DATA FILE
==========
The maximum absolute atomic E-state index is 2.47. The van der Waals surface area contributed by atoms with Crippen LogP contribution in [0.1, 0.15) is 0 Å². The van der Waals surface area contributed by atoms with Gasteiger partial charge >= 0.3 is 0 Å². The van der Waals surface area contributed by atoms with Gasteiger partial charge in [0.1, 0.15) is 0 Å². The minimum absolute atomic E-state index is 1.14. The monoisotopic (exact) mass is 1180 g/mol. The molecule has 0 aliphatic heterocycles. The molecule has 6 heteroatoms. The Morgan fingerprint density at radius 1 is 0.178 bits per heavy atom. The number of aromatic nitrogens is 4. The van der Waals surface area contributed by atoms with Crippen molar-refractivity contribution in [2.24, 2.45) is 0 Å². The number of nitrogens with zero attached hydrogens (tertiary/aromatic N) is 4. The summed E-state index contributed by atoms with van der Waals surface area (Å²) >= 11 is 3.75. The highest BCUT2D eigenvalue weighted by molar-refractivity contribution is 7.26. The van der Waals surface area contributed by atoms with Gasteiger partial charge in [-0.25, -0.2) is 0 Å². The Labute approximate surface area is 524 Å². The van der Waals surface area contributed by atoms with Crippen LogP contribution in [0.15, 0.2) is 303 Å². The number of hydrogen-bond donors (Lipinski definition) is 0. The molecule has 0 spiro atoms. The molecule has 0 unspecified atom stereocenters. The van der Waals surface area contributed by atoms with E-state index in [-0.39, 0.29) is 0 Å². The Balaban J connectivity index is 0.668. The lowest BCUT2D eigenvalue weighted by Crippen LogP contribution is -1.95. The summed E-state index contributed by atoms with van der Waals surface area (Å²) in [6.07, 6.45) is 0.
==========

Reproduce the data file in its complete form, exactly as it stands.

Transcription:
The maximum absolute atomic E-state index is 2.47. The van der Waals surface area contributed by atoms with Crippen LogP contribution in [0.1, 0.15) is 0 Å². The van der Waals surface area contributed by atoms with Gasteiger partial charge >= 0.3 is 0 Å². The van der Waals surface area contributed by atoms with Gasteiger partial charge in [0.1, 0.15) is 0 Å². The minimum absolute atomic E-state index is 1.14. The monoisotopic (exact) mass is 1180 g/mol. The molecule has 0 aliphatic heterocycles. The molecule has 6 heteroatoms. The Morgan fingerprint density at radius 1 is 0.178 bits per heavy atom. The number of aromatic nitrogens is 4. The van der Waals surface area contributed by atoms with Crippen molar-refractivity contribution in [2.24, 2.45) is 0 Å². The number of nitrogens with zero attached hydrogens (tertiary/aromatic N) is 4. The summed E-state index contributed by atoms with van der Waals surface area (Å²) >= 11 is 3.75. The highest BCUT2D eigenvalue weighted by molar-refractivity contribution is 7.26. The van der Waals surface area contributed by atoms with Gasteiger partial charge in [-0.25, -0.2) is 0 Å². The Labute approximate surface area is 524 Å². The van der Waals surface area contributed by atoms with Crippen LogP contribution in [0.15, 0.2) is 303 Å². The number of hydrogen-bond donors (Lipinski definition) is 0. The molecule has 0 spiro atoms. The molecule has 0 unspecified atom stereocenters. The van der Waals surface area contributed by atoms with E-state index in [-0.39, 0.29) is 0 Å². The Balaban J connectivity index is 0.668. The lowest BCUT2D eigenvalue weighted by Crippen LogP contribution is -1.95. The summed E-state index contributed by atoms with van der Waals surface area (Å²) in [6.07, 6.45) is 0.